San Diego License Attorney

Paramedics and Emergency Medical Technicians

Being a paramedic or emergency medical technician comes with challenges. This is because you are lawfully and ethically accountable for every treatment you administer hence conforming to the appropriate protocol for all situations. Additionally, you should perform your job within a specific scope of practice. As a result, your job description can easily be misunderstood hence being charged with negligence or inaction. If you are in this position, do not fight for your license alone. Instead, consult a competent attorney like the San Diego License Attorney, who can help you in defending your professional license. For many years, we have also helped paramedics and EMTs facing roadblocks obtain a license.

Professional Discipline or EMSA Investigation Shouldn't End Your Profession

Recently, there are thousands of complaints brought against EMTs and paramedics in San Diego annually. This is because all EMTs are subject to the Federal Bureau of Investigation (FBI) and the Department of Justice (DOJ) background check. Besides, all arrests should be reported to the nearby Emergency Medical Services (EMS) agency immediately.  The background check makes renewing professional licenses challenging as well as put the licenses at an increased possibility of being revoked.

Complaints could also be as a result of violations like:

  • Alcohol/drug abuse
  • Fraudulently acquiring the current license
  • Abuse or mistreatment of patients
  • Breaking the confidentiality of patients' information
  • Sexual misconduct while on the job
  • Fraudulent or dishonest conduct associated with your pre-hospital responsibilities
  • Performing acts outside your area of expertise and authority

Other charges include:

  • Gross Negligence

Gross negligence is acting in the recognized standard care carelessly or egregiously that hurts or endangers the patient. In other words, acting how a rational individual in the same situation wouldn't do.

  • Incompetence

Incompetence means the lack of knowledge, physical ability, and skills required to be an EMT or paramedic. An incompetence allegation could be due to a lack of the right educational background.

When any of the above allegations and complaints are filed against an EMT or paramedic, it's easy to think this will be the end of their career. Well, that is not always the case. This is because:

  • The investigations may not result in any action being taken against them, and
  • The license defense lawyer can present several mitigating factors at the hearing or even negotiate during or before the administrative hearing for a better plea.

Can a Conviction Cause Professional Discipline?

Despite the fact that criminal charges come with a stigma, in case potential clients know about the incident and carry penalties if found guilty, not all charges could result in disciplinary actions being taken against the EMT or paramedic license.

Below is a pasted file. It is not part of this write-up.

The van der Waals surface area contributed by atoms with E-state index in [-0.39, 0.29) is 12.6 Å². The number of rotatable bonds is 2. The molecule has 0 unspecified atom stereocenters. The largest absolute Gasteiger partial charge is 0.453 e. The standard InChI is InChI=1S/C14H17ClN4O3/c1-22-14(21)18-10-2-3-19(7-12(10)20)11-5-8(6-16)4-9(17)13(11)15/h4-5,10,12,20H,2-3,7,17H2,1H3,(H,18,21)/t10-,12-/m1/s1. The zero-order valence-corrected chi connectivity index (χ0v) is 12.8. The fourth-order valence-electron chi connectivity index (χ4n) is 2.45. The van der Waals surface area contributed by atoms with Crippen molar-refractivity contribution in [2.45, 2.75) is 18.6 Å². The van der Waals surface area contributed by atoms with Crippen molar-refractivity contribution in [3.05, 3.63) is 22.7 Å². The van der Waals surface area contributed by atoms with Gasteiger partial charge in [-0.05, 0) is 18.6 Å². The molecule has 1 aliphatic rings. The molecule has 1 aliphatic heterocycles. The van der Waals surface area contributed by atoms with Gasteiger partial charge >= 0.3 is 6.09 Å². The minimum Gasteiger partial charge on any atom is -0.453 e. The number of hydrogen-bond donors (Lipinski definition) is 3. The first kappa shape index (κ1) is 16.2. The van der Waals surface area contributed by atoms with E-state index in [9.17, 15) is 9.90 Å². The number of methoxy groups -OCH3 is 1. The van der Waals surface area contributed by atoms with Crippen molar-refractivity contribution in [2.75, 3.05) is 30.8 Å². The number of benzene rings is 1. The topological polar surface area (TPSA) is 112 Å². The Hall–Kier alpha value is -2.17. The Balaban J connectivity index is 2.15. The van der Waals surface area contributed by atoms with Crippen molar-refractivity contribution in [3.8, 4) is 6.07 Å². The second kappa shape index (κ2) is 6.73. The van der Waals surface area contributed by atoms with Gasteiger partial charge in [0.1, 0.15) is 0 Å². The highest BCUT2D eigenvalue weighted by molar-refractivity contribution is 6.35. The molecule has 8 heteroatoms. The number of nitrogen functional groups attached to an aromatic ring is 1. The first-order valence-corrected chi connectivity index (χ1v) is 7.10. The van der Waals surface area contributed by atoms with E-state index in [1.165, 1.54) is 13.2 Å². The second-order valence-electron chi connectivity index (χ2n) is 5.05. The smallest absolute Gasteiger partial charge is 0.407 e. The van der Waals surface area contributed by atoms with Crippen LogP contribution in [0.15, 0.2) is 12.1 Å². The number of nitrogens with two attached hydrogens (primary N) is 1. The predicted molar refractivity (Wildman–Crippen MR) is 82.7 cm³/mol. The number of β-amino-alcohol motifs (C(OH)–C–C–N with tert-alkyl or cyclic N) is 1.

The same is true of your previous convictions. If they affect the license depends primarily on the offense's nature and case circumstances.

This is because the criminal conviction or charge should have standards of professional conduct counted upon an expert with the license in question or a substantial relationship to the duty. However, the prosecution team will try to interpret the substantial relationship widely. As a result, it is essential to have a qualified license attorney by your side.

Other factors the board's private case assessment or licensing board puts into consideration during the hearing include:

  • You are subject to discipline, whether the crime is a misdemeanor, infraction, or felony. However, if you acted egregiously, you are more likely to be punished, and if administered the discipline will be severe
  • You are more likely to avoid professional discipline if arrested or arresting police issued you with a citation but never charged by a district attorney
  • The offense's nature and whether the crime is considered an offense of moral depravity (a morally depraved, reckless, or vile crime). It is worth noting that even mere violation of regulations could result in discipline
  • Another factor is the kind of professional license and the licensing board. Some licensing agencies or boards are stricter than others. Also, a medical license can be suspended for all and any felony as well as misdemeanor accusations which are yet to be proven
  • The duration you have practiced without formal discipline before being charged with the offense
  • Whether you were already on probation or license probation when you committed the other crime
  • Whether the license holder has taken significant rehabilitative efforts like alcohol and drug rehabilitation
  • Another factor considered is how your case was resolved. Common case resolution methods in California include: was found guilty, plead guilty, the charge was reduced, sentenced to prison/jail or probation, charges dismissal as unsubstantiated, diversion sentencing, or found innocent

What are the Possible Disciplinary Actions You Can Face?

Emergency Medical Services Authority can react to a criminal proceeding or conviction against a defendant in numerous ways. It's possible the board could wait for the trial results, or they won't find the allegations against a defendant convincing or not find the offense as significantly linked to the practice.

If the board decides to take disciplinary action, below are the most common possibilities:

  • Private Censure

Issuing a private censure (a warning letter which is not disclosed to the public)

  • Fines and a citation